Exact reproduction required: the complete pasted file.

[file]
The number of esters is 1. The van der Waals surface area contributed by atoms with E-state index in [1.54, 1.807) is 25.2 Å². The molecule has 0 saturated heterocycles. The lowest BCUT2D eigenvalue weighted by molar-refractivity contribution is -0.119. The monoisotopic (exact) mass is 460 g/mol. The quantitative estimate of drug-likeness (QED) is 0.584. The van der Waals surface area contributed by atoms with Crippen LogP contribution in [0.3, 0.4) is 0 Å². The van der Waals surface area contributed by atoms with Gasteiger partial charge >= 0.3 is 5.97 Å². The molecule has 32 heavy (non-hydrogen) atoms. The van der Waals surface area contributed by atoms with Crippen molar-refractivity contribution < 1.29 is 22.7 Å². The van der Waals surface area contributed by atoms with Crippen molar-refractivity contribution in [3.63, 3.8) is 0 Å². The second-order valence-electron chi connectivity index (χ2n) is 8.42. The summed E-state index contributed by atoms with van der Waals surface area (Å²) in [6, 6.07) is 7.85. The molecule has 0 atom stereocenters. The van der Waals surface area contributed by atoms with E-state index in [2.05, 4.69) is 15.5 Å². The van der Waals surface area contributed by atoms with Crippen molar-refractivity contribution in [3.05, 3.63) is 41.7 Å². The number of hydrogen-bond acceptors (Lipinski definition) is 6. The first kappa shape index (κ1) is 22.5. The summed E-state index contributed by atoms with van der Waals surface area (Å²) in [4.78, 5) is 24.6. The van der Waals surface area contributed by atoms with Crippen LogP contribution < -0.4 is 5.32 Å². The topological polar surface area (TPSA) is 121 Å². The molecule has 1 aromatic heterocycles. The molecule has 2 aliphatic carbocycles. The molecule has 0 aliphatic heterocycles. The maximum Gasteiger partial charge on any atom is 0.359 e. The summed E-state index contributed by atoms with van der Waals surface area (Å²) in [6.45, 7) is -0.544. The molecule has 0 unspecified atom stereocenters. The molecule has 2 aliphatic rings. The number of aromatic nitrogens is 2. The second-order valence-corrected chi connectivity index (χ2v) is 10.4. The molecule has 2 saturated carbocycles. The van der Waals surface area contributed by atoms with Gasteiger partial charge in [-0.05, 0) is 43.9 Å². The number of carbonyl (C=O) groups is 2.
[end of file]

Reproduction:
The number of esters is 1. The van der Waals surface area contributed by atoms with E-state index in [1.54, 1.807) is 25.2 Å². The molecule has 0 saturated heterocycles. The lowest BCUT2D eigenvalue weighted by molar-refractivity contribution is -0.119. The monoisotopic (exact) mass is 460 g/mol. The quantitative estimate of drug-likeness (QED) is 0.584. The van der Waals surface area contributed by atoms with Crippen LogP contribution in [0.3, 0.4) is 0 Å². The van der Waals surface area contributed by atoms with Gasteiger partial charge >= 0.3 is 5.97 Å². The molecule has 32 heavy (non-hydrogen) atoms. The van der Waals surface area contributed by atoms with Crippen molar-refractivity contribution < 1.29 is 22.7 Å². The van der Waals surface area contributed by atoms with Crippen molar-refractivity contribution in [3.63, 3.8) is 0 Å². The second-order valence-electron chi connectivity index (χ2n) is 8.42. The summed E-state index contributed by atoms with van der Waals surface area (Å²) in [6, 6.07) is 7.85. The molecule has 0 atom stereocenters. The van der Waals surface area contributed by atoms with E-state index in [2.05, 4.69) is 15.5 Å². The van der Waals surface area contributed by atoms with Crippen molar-refractivity contribution in [3.05, 3.63) is 41.7 Å². The number of hydrogen-bond acceptors (Lipinski definition) is 6. The first kappa shape index (κ1) is 22.5. The summed E-state index contributed by atoms with van der Waals surface area (Å²) in [4.78, 5) is 24.6. The van der Waals surface area contributed by atoms with Crippen LogP contribution < -0.4 is 5.32 Å². The topological polar surface area (TPSA) is 121 Å². The molecule has 1 aromatic heterocycles. The molecule has 2 aliphatic carbocycles. The molecule has 0 aliphatic heterocycles. The maximum Gasteiger partial charge on any atom is 0.359 e. The summed E-state index contributed by atoms with van der Waals surface area (Å²) in [6.45, 7) is -0.544. The molecule has 0 unspecified atom stereocenters. The molecule has 2 aliphatic rings. The number of aromatic nitrogens is 2. The second-order valence-corrected chi connectivity index (χ2v) is 10.4. The molecule has 2 saturated carbocycles. The van der Waals surface area contributed by atoms with Gasteiger partial charge in [-0.05, 0) is 43.9 Å². The number of carbonyl (C=O) groups is 2.